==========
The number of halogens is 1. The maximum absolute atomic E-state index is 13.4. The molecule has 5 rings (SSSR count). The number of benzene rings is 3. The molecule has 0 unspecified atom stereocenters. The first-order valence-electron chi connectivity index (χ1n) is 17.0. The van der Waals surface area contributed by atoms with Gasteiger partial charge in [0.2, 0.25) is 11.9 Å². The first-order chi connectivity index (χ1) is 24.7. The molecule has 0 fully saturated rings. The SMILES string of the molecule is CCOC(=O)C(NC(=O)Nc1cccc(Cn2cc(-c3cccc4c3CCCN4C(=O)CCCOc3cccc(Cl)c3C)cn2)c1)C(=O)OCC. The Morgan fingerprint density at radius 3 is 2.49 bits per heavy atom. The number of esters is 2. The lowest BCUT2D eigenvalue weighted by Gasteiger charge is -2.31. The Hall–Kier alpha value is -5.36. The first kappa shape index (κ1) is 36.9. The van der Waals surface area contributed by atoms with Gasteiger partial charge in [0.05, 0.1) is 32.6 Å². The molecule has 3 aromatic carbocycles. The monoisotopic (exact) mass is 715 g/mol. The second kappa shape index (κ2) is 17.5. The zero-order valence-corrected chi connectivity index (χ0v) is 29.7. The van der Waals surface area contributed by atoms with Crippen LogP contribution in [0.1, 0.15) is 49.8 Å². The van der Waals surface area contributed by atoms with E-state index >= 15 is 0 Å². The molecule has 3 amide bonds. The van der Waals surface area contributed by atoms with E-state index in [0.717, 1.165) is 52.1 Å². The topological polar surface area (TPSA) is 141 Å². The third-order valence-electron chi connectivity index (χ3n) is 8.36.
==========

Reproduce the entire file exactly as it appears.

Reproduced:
The number of halogens is 1. The maximum absolute atomic E-state index is 13.4. The molecule has 5 rings (SSSR count). The number of benzene rings is 3. The molecule has 0 unspecified atom stereocenters. The first-order valence-electron chi connectivity index (χ1n) is 17.0. The van der Waals surface area contributed by atoms with Gasteiger partial charge in [0.2, 0.25) is 11.9 Å². The first-order chi connectivity index (χ1) is 24.7. The molecule has 0 fully saturated rings. The SMILES string of the molecule is CCOC(=O)C(NC(=O)Nc1cccc(Cn2cc(-c3cccc4c3CCCN4C(=O)CCCOc3cccc(Cl)c3C)cn2)c1)C(=O)OCC. The Morgan fingerprint density at radius 3 is 2.49 bits per heavy atom. The number of esters is 2. The lowest BCUT2D eigenvalue weighted by Gasteiger charge is -2.31. The Hall–Kier alpha value is -5.36. The first kappa shape index (κ1) is 36.9. The van der Waals surface area contributed by atoms with Gasteiger partial charge in [0.05, 0.1) is 32.6 Å². The molecule has 3 aromatic carbocycles. The monoisotopic (exact) mass is 715 g/mol. The second kappa shape index (κ2) is 17.5. The zero-order valence-corrected chi connectivity index (χ0v) is 29.7. The van der Waals surface area contributed by atoms with Crippen LogP contribution in [0.1, 0.15) is 49.8 Å². The van der Waals surface area contributed by atoms with E-state index >= 15 is 0 Å². The molecule has 3 amide bonds. The van der Waals surface area contributed by atoms with E-state index in [0.717, 1.165) is 52.1 Å². The topological polar surface area (TPSA) is 141 Å². The third-order valence-electron chi connectivity index (χ3n) is 8.36.